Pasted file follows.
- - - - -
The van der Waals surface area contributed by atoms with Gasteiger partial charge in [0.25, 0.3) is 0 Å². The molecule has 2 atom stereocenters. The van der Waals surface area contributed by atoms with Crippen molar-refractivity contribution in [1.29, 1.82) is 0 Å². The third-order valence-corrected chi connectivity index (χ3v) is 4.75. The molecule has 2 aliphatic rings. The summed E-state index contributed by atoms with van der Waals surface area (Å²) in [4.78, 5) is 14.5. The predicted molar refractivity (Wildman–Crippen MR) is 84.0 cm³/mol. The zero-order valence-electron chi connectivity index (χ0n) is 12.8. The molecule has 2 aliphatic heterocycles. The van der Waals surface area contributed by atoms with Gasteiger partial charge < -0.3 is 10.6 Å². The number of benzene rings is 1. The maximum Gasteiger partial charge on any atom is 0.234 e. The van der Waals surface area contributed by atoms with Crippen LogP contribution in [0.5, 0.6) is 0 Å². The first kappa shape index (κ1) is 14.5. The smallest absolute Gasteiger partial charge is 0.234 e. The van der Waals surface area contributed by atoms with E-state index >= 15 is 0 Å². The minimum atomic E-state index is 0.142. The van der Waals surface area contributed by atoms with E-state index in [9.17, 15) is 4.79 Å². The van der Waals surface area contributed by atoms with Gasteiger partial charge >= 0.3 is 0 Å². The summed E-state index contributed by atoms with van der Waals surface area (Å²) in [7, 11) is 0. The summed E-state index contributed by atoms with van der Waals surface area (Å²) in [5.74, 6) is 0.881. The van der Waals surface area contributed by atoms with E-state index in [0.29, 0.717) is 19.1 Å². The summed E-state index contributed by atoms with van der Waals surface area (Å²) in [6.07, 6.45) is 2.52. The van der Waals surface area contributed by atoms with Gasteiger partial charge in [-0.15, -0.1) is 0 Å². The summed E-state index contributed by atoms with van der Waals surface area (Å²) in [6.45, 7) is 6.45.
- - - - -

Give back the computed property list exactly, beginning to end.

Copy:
The van der Waals surface area contributed by atoms with Gasteiger partial charge in [0.25, 0.3) is 0 Å². The molecule has 2 atom stereocenters. The van der Waals surface area contributed by atoms with Crippen molar-refractivity contribution in [1.29, 1.82) is 0 Å². The third-order valence-corrected chi connectivity index (χ3v) is 4.75. The molecule has 2 aliphatic rings. The summed E-state index contributed by atoms with van der Waals surface area (Å²) in [4.78, 5) is 14.5. The predicted molar refractivity (Wildman–Crippen MR) is 84.0 cm³/mol. The zero-order valence-electron chi connectivity index (χ0n) is 12.8. The molecule has 2 aliphatic heterocycles. The van der Waals surface area contributed by atoms with Gasteiger partial charge < -0.3 is 10.6 Å². The number of benzene rings is 1. The maximum Gasteiger partial charge on any atom is 0.234 e. The van der Waals surface area contributed by atoms with Crippen LogP contribution in [0.5, 0.6) is 0 Å². The first kappa shape index (κ1) is 14.5. The smallest absolute Gasteiger partial charge is 0.234 e. The van der Waals surface area contributed by atoms with E-state index >= 15 is 0 Å². The minimum atomic E-state index is 0.142. The van der Waals surface area contributed by atoms with E-state index in [9.17, 15) is 4.79 Å². The van der Waals surface area contributed by atoms with Gasteiger partial charge >= 0.3 is 0 Å². The summed E-state index contributed by atoms with van der Waals surface area (Å²) in [7, 11) is 0. The summed E-state index contributed by atoms with van der Waals surface area (Å²) in [5.74, 6) is 0.881. The van der Waals surface area contributed by atoms with E-state index in [0.29, 0.717) is 19.1 Å². The summed E-state index contributed by atoms with van der Waals surface area (Å²) in [6.07, 6.45) is 2.52. The van der Waals surface area contributed by atoms with Gasteiger partial charge in [-0.15, -0.1) is 0 Å². The summed E-state index contributed by atoms with van der Waals surface area (Å²) in [6.45, 7) is 6.45.